When buying and selling homes, people sometimes use contingency clauses. Essentially, the whole of a contract is contingent on these specifications. Certain stipulations have to be met for the offer to stand.
Contingency clauses are commonly utilized in mortgage contracts. A potential buyer may make an offer for a home but indicate that, if the bank turns them down for the loan, they don’t have to take on the debt for the property. They are only bound by the offer if they do get the loan, which they expect that they will. A contingency clause gives them some protection. If something unexpected happens and their funding gets denied, they can walk away from the purchase without penalty.
Another common use of contingency clauses involves home inspections. Even if a buyer walks through a home and thinks that everything looks in order, they may want to have an official, licensed inspector do the same before they take possession of the home. This helps to demonstrate the true value of the home so that they know what they are purchasing. If the home fails the inspection, they may be able to walk away from their offer thanks to a contingency clause.
Why are they sometimes removed?
In some cases, potential buyers remove contingency clauses. They may eliminate the clause from a contract saying that a home inspection is necessary, for example. When such a clause is removed, no matter what happens when the inspection is carried out, they still have to purchase that home for the offered price. They are bound by the contract they offered, even if it becomes clear that the home is not worth as much as they believed that it was.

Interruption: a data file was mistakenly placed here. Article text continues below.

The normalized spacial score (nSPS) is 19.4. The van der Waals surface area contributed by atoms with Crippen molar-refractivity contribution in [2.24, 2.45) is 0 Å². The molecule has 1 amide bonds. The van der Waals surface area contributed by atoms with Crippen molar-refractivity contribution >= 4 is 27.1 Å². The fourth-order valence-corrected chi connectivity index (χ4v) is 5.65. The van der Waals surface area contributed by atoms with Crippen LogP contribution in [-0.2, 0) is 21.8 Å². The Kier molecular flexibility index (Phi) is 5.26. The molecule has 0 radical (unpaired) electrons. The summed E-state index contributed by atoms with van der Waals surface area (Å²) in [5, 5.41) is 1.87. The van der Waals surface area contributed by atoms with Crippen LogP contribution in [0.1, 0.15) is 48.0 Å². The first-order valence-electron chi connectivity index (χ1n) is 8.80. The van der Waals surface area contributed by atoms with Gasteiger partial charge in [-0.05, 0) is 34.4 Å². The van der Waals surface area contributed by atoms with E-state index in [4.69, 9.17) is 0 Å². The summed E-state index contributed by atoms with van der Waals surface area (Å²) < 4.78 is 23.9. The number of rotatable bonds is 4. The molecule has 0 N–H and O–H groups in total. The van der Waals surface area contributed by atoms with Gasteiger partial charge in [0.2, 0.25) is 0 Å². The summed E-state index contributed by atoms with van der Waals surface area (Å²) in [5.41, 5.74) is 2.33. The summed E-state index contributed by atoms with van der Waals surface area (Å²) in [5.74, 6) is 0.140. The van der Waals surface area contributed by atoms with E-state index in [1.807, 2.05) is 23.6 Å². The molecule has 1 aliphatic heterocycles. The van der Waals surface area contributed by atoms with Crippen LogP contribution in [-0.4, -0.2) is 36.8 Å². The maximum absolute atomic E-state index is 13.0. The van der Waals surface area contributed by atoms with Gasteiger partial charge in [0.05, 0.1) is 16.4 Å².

The main reason to remove a clause is to make an offer more attractive than those presented by competing buyers. If a seller gets two offers for the exact same amount of money, and one has a home inspection contingency clause and the other doesn’t, they are more likely to take the offer without the contingency. Buyers who don’t want to increase their offer total may remove contingencies instead.
With that said, removing contingencies is also a major risk. This is just part of the reason why buyers and sellers both need to understand their rights and options when engaging in a real estate transaction.